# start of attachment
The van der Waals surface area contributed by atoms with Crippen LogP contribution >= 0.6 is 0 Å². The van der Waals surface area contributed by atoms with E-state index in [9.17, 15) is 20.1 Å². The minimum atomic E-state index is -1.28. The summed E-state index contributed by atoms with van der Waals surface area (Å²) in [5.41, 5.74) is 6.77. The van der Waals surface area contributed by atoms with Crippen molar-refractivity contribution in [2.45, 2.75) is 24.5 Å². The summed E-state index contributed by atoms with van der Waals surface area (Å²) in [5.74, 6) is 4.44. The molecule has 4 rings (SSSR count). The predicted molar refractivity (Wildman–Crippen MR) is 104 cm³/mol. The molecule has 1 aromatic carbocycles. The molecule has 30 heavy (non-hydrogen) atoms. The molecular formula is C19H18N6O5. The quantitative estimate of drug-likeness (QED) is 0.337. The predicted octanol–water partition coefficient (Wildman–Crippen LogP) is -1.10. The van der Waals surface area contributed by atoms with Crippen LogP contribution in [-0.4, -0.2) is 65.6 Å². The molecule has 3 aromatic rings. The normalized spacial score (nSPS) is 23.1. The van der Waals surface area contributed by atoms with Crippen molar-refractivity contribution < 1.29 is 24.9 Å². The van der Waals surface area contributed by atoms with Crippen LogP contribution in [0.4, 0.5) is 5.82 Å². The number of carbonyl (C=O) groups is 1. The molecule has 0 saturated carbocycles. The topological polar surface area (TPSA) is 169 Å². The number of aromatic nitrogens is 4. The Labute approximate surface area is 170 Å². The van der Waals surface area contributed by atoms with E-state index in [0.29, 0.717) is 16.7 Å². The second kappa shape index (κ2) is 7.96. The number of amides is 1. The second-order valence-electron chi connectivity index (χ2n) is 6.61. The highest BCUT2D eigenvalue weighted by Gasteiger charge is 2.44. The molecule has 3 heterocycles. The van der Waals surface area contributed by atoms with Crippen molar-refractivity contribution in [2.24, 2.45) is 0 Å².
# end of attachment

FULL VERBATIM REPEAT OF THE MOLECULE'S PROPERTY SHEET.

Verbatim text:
The van der Waals surface area contributed by atoms with Crippen LogP contribution >= 0.6 is 0 Å². The van der Waals surface area contributed by atoms with E-state index in [9.17, 15) is 20.1 Å². The minimum atomic E-state index is -1.28. The summed E-state index contributed by atoms with van der Waals surface area (Å²) in [5.41, 5.74) is 6.77. The van der Waals surface area contributed by atoms with Crippen molar-refractivity contribution in [2.45, 2.75) is 24.5 Å². The summed E-state index contributed by atoms with van der Waals surface area (Å²) in [5.74, 6) is 4.44. The molecule has 4 rings (SSSR count). The predicted molar refractivity (Wildman–Crippen MR) is 104 cm³/mol. The molecule has 1 aromatic carbocycles. The molecule has 30 heavy (non-hydrogen) atoms. The molecular formula is C19H18N6O5. The quantitative estimate of drug-likeness (QED) is 0.337. The predicted octanol–water partition coefficient (Wildman–Crippen LogP) is -1.10. The van der Waals surface area contributed by atoms with Crippen LogP contribution in [-0.4, -0.2) is 65.6 Å². The molecule has 3 aromatic rings. The normalized spacial score (nSPS) is 23.1. The van der Waals surface area contributed by atoms with Crippen molar-refractivity contribution < 1.29 is 24.9 Å². The van der Waals surface area contributed by atoms with Crippen LogP contribution in [0.4, 0.5) is 5.82 Å². The number of carbonyl (C=O) groups is 1. The molecule has 0 saturated carbocycles. The topological polar surface area (TPSA) is 169 Å². The number of aromatic nitrogens is 4. The Labute approximate surface area is 170 Å². The van der Waals surface area contributed by atoms with E-state index in [0.29, 0.717) is 16.7 Å². The second kappa shape index (κ2) is 7.96. The number of amides is 1. The second-order valence-electron chi connectivity index (χ2n) is 6.61. The highest BCUT2D eigenvalue weighted by Gasteiger charge is 2.44. The molecule has 3 heterocycles. The van der Waals surface area contributed by atoms with Crippen molar-refractivity contribution in [2.24, 2.45) is 0 Å².